Is your goal is to earn a living as a podcast producer? The “simplest” way to get there is to seek the knowledge you need to start your own podcast. Once you gain some experience and credentials, you can look for jobs to produce podcasts for others.
Note: You do not need to have a podcast in order to become a podcast producer. But it is a great way to learn and master the process.
In this article, you’ll learn what you need to know to become a podcast producer.
What Goes Into Producing a Podcast
The role of the podcast producer is to oversee the production of the podcast and act as sound engineer. It also has elements of project manager, communications whiz, and master multitasker.
Podcasts are like snowflakes. They are all a little different. Different topic, host or hosts, show length, episode frequency, recording equipment, recording room and format.
As a result, there are multiple steps for creating, managing, and producing a podcast. This will depend on whether or not there are guests, advertisers, and detailed show notes. Since you may not need to do all of the following, choose the steps you need.
- Create the production schedule
- Acquire, schedule, prepare questions, and manage guests for interviews
- Write intros, outros, and advertisements
- Record the podcasts
- Produce the episodes
- Create blog content and show notes
- Distribute the episode to podcast host (if podcast is brand new this will also include submitting to iTunes)
- Promote via social media
- Share the finished episode with any quests and give them tools to promote it to their audience
- Repeat steps 3 through 9 for as many podcasts as your scheduled (steps 1 and 2).
Podcast Producer Qualifications
There is plenty you can learn on your own. However, to up-level your podcasting skillset and find paid work – you may want to invest in paid qualifications. These are credentials you can add to your resume, LinkedIn, and website bio when looking for podcasting gigs.
Music Radio Creative. We offer certified audio production training – including an audio production and podcast production course. Our aim is to give you technical tools needed to post produce a great sounding audio. We also have a YouTube channel with plenty of bonus information.
Smart Passive Income. Pat Flynn has a ton of content on his YourTube channel, including complete playlists for your podcast education. His most prominent course is the Power-Up Podcasting course which offers you the A-Z knowledge on how to start a launch a podcast. The AMP’D Up Podcasting Course offers complete education on marketing and monetization side of things.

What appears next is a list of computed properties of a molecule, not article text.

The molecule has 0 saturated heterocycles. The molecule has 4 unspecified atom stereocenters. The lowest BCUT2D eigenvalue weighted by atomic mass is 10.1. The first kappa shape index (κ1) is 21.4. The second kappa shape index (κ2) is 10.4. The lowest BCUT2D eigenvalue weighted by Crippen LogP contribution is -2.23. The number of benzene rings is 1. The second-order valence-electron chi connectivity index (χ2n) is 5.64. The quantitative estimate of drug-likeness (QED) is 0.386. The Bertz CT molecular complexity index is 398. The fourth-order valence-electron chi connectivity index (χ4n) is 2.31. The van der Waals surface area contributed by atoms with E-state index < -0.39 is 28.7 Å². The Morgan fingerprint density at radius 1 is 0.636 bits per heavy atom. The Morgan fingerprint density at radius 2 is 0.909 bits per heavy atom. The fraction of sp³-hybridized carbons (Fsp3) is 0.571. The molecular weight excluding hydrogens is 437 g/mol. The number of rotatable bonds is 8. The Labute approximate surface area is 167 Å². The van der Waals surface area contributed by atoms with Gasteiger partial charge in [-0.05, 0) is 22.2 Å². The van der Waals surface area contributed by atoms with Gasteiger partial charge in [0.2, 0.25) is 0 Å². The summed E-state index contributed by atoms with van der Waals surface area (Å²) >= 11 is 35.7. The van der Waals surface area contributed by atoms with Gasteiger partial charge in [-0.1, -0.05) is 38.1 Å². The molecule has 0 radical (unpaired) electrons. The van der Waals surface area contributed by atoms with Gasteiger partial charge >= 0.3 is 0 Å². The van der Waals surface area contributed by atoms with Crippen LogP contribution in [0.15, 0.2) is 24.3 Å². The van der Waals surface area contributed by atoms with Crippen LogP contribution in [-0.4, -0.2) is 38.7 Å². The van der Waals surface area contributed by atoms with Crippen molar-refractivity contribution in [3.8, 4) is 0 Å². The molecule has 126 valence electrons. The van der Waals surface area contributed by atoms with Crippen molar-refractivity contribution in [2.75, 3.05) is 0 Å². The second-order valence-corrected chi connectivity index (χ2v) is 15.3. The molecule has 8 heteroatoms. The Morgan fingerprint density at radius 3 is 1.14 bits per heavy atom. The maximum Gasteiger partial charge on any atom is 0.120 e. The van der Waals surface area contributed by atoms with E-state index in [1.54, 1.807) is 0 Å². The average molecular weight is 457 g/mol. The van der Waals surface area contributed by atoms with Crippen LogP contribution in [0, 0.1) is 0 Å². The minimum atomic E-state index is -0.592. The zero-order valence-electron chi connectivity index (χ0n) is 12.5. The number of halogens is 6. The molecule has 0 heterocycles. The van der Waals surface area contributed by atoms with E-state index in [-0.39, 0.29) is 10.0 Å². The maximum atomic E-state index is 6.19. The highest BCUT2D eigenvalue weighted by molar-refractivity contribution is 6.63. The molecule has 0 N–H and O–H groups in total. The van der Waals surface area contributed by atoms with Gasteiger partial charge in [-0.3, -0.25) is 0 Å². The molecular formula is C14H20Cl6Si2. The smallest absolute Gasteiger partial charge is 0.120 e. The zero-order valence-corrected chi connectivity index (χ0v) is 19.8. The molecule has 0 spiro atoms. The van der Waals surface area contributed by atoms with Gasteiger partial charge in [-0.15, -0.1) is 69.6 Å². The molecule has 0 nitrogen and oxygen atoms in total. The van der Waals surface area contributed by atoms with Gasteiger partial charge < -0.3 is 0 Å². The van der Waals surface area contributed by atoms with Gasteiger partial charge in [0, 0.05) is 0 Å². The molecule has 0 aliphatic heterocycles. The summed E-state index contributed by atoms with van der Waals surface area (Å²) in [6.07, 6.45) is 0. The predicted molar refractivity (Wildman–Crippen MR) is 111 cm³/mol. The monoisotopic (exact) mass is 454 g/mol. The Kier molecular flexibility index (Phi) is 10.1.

There are numerous other courses and YouTube channels available. If none of the above seem right, see what else is available to find the right fit for you.
Getting a Podcast Producer Job
If you are just starting out, your best bet to get a work as a podcast producer is to join groups of likeminded individuals, and keep an eye out for small jobs, as you gain experience for the larger or full-time podcast producer gigs. You can find groups on Facebook (She Podcasts, Podcast Movement, Podcasters Support Group) or LinkedIn (Podcasting Enthusiasts). Plus, the Podcast Board on Reddit has job listings, as well as advice and conversations about podcasting.
If you do join one of these groups, don’t be salesy and spam the membership. Most organizers/admins will not tolerate it. But a huge part of getting work is being part of a trusted community. Learn and share resources. You never know where any group relationship may lead.
Those looking for short-term or project work should check out the podcast jobs on Upwork. These small gigs might just want a piece of the podcasting pie, such as audio production, show notes and descriptions, or managing and scheduling guests.
There are also numerous job boards you can search, as well, for full-time work:
According to these sites, the average annual salary for a podcast producer is around $50,000. Glassdoor says the national average is $65,000. However, that can go higher based on location and years of experience.
Here’s the deal. Sure, you can go back to school, get an engineering degree, and look for a gig producing podcast down the line. Or, you can see what information is out there to streamline your education process. Learn podcasting production, master the skills, and then take small projects to build up your resume.
The knowledge you need is out there, as are the big breaks to become a podcast producer. You just need to dedicate yourself to the process, put in the time, and do the work. You could get the job of your dreams.
Are you a podcast producer? Do you want to be? What are your thoughts on how to become a podcast producer? Please share in the comments.